The acting chair of the Northern Seminary board of trustees resigned March 20, citing concern that her attempts to persuade the board to apologize for its handling of the resignation of the seminary president were met with “disrespect and condescension.”
Fay Quanstrom, an alumna of the Illinois seminary and associate pastor at Gold Canyon United Methodist Church in Arizona, had suggested the board confess to an inadequate response to the concerns from students, faculty and staff after President Bill Shiell resigned March 13.
Shiell had been accused of using abusive and bullying leadership tactics, but the board accepted his resignation with a letter praising his accomplishments. Further, Quanstrom said other board members reacted to her in a way that mirrored the behavior Shiell had been accused of.
“Those on campus cannot comprehend the official silence of the board to their distress and personal pain at the loss of so many colleagues who have withdrawn or resigned. Frankly, as a result of this inaction, the campus has no confidence or trust in the board,” Quanstrom said in a statement.
She also said: “The way the women of the board have been consistently treated with bullying, talking over and interrupting, echoes the experience of the letter writers. To be disrespected and disregarded for my heartfelt efforts signals the end to my contributions as a board member and necessitates my resignation, effective immediately.
An online directory of the seminary’s board shows 11 men and four women, and all 15 appear to be older adults. The board includes two Blacks and one Asian.
The board’s investigations reportedly did not clear Shiell of wrongdoing.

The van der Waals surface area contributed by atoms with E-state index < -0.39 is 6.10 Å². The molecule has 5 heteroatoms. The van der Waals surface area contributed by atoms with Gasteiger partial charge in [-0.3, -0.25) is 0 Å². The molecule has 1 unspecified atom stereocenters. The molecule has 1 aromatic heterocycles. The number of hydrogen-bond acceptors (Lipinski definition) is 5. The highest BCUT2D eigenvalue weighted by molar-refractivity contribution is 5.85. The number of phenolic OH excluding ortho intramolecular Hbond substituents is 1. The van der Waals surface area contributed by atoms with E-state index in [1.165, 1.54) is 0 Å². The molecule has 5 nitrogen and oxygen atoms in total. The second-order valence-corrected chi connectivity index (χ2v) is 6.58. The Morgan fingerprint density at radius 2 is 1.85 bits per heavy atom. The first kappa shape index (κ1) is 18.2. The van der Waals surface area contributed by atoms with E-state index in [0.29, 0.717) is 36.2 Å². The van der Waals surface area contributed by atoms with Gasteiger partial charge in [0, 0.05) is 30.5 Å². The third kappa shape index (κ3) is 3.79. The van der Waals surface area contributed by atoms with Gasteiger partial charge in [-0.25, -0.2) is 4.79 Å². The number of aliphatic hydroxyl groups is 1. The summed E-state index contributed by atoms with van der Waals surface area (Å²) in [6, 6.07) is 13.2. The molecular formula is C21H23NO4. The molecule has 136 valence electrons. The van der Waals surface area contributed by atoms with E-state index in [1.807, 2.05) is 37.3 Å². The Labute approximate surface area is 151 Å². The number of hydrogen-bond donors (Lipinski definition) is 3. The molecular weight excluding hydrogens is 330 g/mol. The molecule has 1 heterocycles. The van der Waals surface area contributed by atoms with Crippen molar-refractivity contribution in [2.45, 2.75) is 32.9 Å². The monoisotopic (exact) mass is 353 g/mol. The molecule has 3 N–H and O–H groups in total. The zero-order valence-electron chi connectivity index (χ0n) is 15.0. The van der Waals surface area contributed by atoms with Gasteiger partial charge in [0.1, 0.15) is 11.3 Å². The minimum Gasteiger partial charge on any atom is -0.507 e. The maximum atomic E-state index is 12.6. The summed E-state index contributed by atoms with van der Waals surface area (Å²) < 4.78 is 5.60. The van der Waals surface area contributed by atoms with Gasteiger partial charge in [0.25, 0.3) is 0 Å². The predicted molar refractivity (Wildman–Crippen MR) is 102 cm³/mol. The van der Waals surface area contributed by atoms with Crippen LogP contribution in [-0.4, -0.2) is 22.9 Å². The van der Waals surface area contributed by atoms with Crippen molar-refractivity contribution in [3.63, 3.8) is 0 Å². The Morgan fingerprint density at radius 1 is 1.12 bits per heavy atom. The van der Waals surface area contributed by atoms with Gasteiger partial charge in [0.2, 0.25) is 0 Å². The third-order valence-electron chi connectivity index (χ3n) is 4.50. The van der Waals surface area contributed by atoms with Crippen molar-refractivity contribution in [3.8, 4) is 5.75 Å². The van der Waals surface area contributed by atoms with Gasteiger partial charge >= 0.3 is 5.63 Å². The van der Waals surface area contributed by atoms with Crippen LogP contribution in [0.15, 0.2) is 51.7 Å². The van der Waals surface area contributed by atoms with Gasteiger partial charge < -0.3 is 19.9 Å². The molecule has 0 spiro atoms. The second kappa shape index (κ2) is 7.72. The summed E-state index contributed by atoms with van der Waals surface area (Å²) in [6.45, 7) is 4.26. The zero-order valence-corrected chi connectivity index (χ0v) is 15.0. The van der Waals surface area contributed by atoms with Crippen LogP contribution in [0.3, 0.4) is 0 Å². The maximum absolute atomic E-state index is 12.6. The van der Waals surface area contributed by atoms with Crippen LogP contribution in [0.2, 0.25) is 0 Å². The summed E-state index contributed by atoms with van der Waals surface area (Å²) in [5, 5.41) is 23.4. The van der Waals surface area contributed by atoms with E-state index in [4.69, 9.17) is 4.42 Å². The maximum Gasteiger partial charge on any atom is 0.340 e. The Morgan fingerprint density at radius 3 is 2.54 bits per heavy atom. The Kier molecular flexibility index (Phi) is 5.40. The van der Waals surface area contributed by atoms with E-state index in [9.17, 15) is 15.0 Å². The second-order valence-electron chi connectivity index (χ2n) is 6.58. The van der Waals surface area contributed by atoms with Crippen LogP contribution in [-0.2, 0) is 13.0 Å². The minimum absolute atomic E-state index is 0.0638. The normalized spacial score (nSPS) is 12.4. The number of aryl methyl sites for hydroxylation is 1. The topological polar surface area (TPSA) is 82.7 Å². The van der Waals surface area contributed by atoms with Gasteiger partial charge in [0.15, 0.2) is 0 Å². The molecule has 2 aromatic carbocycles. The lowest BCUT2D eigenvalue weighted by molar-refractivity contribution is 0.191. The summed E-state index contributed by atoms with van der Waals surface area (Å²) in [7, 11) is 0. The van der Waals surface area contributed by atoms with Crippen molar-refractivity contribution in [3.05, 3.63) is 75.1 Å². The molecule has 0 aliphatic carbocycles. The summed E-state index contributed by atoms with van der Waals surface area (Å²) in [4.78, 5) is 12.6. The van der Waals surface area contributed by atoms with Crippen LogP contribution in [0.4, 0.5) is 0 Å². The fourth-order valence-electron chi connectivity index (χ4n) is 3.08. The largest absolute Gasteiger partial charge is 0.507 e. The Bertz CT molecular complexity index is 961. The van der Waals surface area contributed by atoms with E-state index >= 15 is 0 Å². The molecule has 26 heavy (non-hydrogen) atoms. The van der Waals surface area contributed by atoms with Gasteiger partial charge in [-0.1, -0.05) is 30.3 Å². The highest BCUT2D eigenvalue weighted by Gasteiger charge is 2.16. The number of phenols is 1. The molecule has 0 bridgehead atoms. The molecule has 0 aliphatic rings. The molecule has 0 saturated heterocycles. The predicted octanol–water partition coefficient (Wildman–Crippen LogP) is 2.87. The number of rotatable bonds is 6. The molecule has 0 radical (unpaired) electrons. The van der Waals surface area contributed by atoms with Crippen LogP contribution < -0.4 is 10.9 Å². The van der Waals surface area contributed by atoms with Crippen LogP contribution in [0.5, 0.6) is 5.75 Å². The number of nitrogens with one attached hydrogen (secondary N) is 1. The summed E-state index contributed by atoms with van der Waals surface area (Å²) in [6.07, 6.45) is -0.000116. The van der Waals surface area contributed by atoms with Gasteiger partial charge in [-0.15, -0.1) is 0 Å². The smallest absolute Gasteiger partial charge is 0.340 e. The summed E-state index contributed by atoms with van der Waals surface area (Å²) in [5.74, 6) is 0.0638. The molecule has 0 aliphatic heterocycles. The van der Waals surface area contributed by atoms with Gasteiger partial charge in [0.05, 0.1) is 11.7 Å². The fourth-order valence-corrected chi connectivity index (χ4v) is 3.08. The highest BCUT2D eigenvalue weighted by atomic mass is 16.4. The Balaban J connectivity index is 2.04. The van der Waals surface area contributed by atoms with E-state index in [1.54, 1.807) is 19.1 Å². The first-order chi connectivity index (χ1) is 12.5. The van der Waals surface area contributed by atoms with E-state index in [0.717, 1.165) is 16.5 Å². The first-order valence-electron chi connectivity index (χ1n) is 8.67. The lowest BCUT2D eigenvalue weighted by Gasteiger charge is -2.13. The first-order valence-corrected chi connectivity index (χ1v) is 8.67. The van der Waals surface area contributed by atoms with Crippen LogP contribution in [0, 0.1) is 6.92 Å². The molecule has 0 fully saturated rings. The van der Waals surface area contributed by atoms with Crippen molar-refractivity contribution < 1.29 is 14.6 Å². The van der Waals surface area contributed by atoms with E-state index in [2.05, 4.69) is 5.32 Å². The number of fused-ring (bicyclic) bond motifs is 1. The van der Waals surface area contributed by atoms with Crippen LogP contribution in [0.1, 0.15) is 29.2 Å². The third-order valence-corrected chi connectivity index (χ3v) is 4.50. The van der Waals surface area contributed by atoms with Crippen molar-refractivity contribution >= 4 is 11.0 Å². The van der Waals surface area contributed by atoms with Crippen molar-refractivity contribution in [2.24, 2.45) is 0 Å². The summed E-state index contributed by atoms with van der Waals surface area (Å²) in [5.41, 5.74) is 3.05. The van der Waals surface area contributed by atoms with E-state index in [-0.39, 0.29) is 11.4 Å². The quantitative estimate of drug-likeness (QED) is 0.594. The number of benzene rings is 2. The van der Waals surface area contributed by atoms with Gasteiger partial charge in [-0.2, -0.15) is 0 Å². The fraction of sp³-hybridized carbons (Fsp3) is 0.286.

BNG has confirmed with reliable sources that trustees and Shiell entered into a confidentiality agreement that forbids either from speaking ill of the other. While Shiell’s statement that “there have been no financial improprieties or grounds for claims of misogyny, racism or discrimination” is technically true, an internal and external investigation did find “overwhelming” evidence of abuse of power against employees regardless of race or gender. In short, the board’s investigations reportedly did not clear Shiell of wrongdoing.
Also, the vote to accept Shiell’s immediate resignation reportedly was unanimous, although the vote on his severance package was not unanimous.
The leadership trouble has roiled the Baptist seminary, prompting hundreds of students and alumni to organize writing letters to the board and to ask for student representation on the board. The problems also have prompted questions about whether Shiell had exhibited such behavior at prior posts, and whether the board’s praise gives him the opportunity to continue his leadership approach at another faith institution.
The issue at the small seminary also comes at a time when Baptists are examining the treatment of women in the church. The Southern Baptist Convention continues to investigate and respond to accusations of sexual abuse by leaders, while Baptists and evangelicals more broadly are engaged in debate about women’s role in ministry.
Hundreds of students and alumni have joined together to criticize the board of trustees for its handling of the resignation, and now they intend to push for a seat on the board. The students say they are disappointed by accusations that Shiell bullied faculty and staff but even more frustrated that the board defended him.
“We don’t want to discount the fact that the board has certain duties. We know there are fiduciary duties and other duties they are required to uphold,” said Sarah Klingler, a doctoral student who recently graduated from the seminary’s master’s in New Testament program. “The problem is that they were not holding up the ethical and moral and Christian values that the Northern community stands on.”
“They were not holding up the ethical and moral and Christian values that the Northern community stands on.”
Students say Northern has developed a special community of mutual respect and kindness, what they call “tov,” the Hebrew word for “good.” The seminary represents a diverse spectrum of views on theology, and students say they feel comfortable debating each other and professors as part of the educational journey. This may explain how students who live across the country and learn mostly online have come together to protest the board’s apparent support for the former president.
Shiell is accused of behavior that goes against the school’s culture of tov, students say, but a deeper breach of trust is the trustees’ continued support of Shiell, what Klingler calls “centering” the person accused of abuse, rather than those who say they have been hurt.